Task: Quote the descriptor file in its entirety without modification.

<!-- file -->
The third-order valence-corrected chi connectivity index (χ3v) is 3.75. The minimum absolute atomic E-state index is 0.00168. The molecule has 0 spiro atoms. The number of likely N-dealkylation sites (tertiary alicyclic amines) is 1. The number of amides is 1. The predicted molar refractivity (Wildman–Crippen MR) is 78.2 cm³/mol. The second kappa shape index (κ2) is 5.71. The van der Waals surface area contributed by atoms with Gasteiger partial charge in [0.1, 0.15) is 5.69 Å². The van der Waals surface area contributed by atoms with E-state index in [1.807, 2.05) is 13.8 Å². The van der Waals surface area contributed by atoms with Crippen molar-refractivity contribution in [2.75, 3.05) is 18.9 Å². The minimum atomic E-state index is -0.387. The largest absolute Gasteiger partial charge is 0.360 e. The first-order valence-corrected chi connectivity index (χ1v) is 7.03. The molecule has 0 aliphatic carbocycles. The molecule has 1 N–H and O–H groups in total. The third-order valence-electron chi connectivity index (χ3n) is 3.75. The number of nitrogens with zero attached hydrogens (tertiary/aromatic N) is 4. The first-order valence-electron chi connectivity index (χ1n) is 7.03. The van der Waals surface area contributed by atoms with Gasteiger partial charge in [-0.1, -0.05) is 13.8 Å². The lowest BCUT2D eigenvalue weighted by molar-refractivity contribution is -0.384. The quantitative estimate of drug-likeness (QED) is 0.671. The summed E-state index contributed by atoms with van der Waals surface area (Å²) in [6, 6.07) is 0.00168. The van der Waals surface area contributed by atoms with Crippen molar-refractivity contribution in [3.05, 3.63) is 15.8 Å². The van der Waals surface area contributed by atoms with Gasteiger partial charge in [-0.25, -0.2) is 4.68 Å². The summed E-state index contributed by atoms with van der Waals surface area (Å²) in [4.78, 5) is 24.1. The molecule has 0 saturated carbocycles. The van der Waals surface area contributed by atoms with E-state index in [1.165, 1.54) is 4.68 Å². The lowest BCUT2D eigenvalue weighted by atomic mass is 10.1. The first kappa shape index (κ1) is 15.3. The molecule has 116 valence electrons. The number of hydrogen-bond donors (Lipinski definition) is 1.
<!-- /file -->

The third-order valence-corrected chi connectivity index (χ3v) is 3.75. The minimum absolute atomic E-state index is 0.00168. The molecule has 0 spiro atoms. The number of likely N-dealkylation sites (tertiary alicyclic amines) is 1. The number of amides is 1. The predicted molar refractivity (Wildman–Crippen MR) is 78.2 cm³/mol. The second kappa shape index (κ2) is 5.71. The van der Waals surface area contributed by atoms with Gasteiger partial charge in [0.1, 0.15) is 5.69 Å². The van der Waals surface area contributed by atoms with E-state index in [1.807, 2.05) is 13.8 Å². The van der Waals surface area contributed by atoms with Crippen molar-refractivity contribution in [2.75, 3.05) is 18.9 Å². The minimum atomic E-state index is -0.387. The largest absolute Gasteiger partial charge is 0.360 e. The first-order valence-corrected chi connectivity index (χ1v) is 7.03. The molecule has 0 aliphatic carbocycles. The molecule has 1 N–H and O–H groups in total. The third-order valence-electron chi connectivity index (χ3n) is 3.75. The number of nitrogens with zero attached hydrogens (tertiary/aromatic N) is 4. The first-order valence-electron chi connectivity index (χ1n) is 7.03. The van der Waals surface area contributed by atoms with Gasteiger partial charge in [-0.1, -0.05) is 13.8 Å². The lowest BCUT2D eigenvalue weighted by molar-refractivity contribution is -0.384. The quantitative estimate of drug-likeness (QED) is 0.671. The summed E-state index contributed by atoms with van der Waals surface area (Å²) in [6, 6.07) is 0.00168. The van der Waals surface area contributed by atoms with Crippen molar-refractivity contribution in [3.05, 3.63) is 15.8 Å². The van der Waals surface area contributed by atoms with Gasteiger partial charge in [-0.25, -0.2) is 4.68 Å². The summed E-state index contributed by atoms with van der Waals surface area (Å²) in [4.78, 5) is 24.1. The molecule has 0 saturated carbocycles. The van der Waals surface area contributed by atoms with E-state index in [1.165, 1.54) is 4.68 Å². The lowest BCUT2D eigenvalue weighted by atomic mass is 10.1. The first kappa shape index (κ1) is 15.3. The molecule has 116 valence electrons. The number of hydrogen-bond donors (Lipinski definition) is 1.